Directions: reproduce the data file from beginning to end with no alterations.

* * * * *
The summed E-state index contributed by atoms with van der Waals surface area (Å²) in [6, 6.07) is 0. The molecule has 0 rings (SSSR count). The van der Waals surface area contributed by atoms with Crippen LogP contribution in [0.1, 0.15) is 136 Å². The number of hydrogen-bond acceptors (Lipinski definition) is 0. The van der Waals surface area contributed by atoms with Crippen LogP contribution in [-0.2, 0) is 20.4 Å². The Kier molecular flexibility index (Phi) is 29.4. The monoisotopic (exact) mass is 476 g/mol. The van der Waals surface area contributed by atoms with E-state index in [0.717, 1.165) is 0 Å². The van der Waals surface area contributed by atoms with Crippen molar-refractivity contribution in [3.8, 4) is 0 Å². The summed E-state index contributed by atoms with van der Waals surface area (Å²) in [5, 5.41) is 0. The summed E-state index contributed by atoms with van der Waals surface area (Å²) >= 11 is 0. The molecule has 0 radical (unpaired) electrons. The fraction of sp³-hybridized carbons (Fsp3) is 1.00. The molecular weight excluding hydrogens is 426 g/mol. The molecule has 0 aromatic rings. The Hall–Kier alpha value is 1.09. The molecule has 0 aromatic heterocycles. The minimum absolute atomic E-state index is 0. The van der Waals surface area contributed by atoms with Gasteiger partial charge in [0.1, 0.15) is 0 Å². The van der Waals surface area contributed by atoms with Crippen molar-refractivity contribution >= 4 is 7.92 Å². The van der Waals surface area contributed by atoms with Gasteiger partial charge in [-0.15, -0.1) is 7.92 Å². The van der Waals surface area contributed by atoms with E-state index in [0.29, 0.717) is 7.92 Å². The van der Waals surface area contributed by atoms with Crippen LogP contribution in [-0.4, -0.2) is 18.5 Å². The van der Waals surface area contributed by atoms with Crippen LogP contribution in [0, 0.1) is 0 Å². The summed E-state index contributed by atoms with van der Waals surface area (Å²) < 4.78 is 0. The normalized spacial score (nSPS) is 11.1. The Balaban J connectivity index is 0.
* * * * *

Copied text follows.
The summed E-state index contributed by atoms with van der Waals surface area (Å²) in [6, 6.07) is 0. The molecule has 0 rings (SSSR count). The van der Waals surface area contributed by atoms with Crippen LogP contribution in [0.1, 0.15) is 136 Å². The number of hydrogen-bond acceptors (Lipinski definition) is 0. The van der Waals surface area contributed by atoms with Crippen LogP contribution in [-0.2, 0) is 20.4 Å². The Kier molecular flexibility index (Phi) is 29.4. The monoisotopic (exact) mass is 476 g/mol. The van der Waals surface area contributed by atoms with E-state index in [0.717, 1.165) is 0 Å². The van der Waals surface area contributed by atoms with Crippen molar-refractivity contribution in [3.8, 4) is 0 Å². The summed E-state index contributed by atoms with van der Waals surface area (Å²) in [5, 5.41) is 0. The summed E-state index contributed by atoms with van der Waals surface area (Å²) >= 11 is 0. The molecule has 0 radical (unpaired) electrons. The fraction of sp³-hybridized carbons (Fsp3) is 1.00. The molecular weight excluding hydrogens is 426 g/mol. The molecule has 0 aromatic rings. The Hall–Kier alpha value is 1.09. The molecule has 0 aromatic heterocycles. The minimum absolute atomic E-state index is 0. The van der Waals surface area contributed by atoms with Gasteiger partial charge in [0.1, 0.15) is 0 Å². The van der Waals surface area contributed by atoms with Crippen molar-refractivity contribution >= 4 is 7.92 Å². The van der Waals surface area contributed by atoms with Gasteiger partial charge in [-0.15, -0.1) is 7.92 Å². The van der Waals surface area contributed by atoms with E-state index in [0.29, 0.717) is 7.92 Å². The van der Waals surface area contributed by atoms with Crippen LogP contribution in [-0.4, -0.2) is 18.5 Å². The van der Waals surface area contributed by atoms with Crippen LogP contribution in [0, 0.1) is 0 Å². The summed E-state index contributed by atoms with van der Waals surface area (Å²) < 4.78 is 0. The normalized spacial score (nSPS) is 11.1. The Balaban J connectivity index is 0.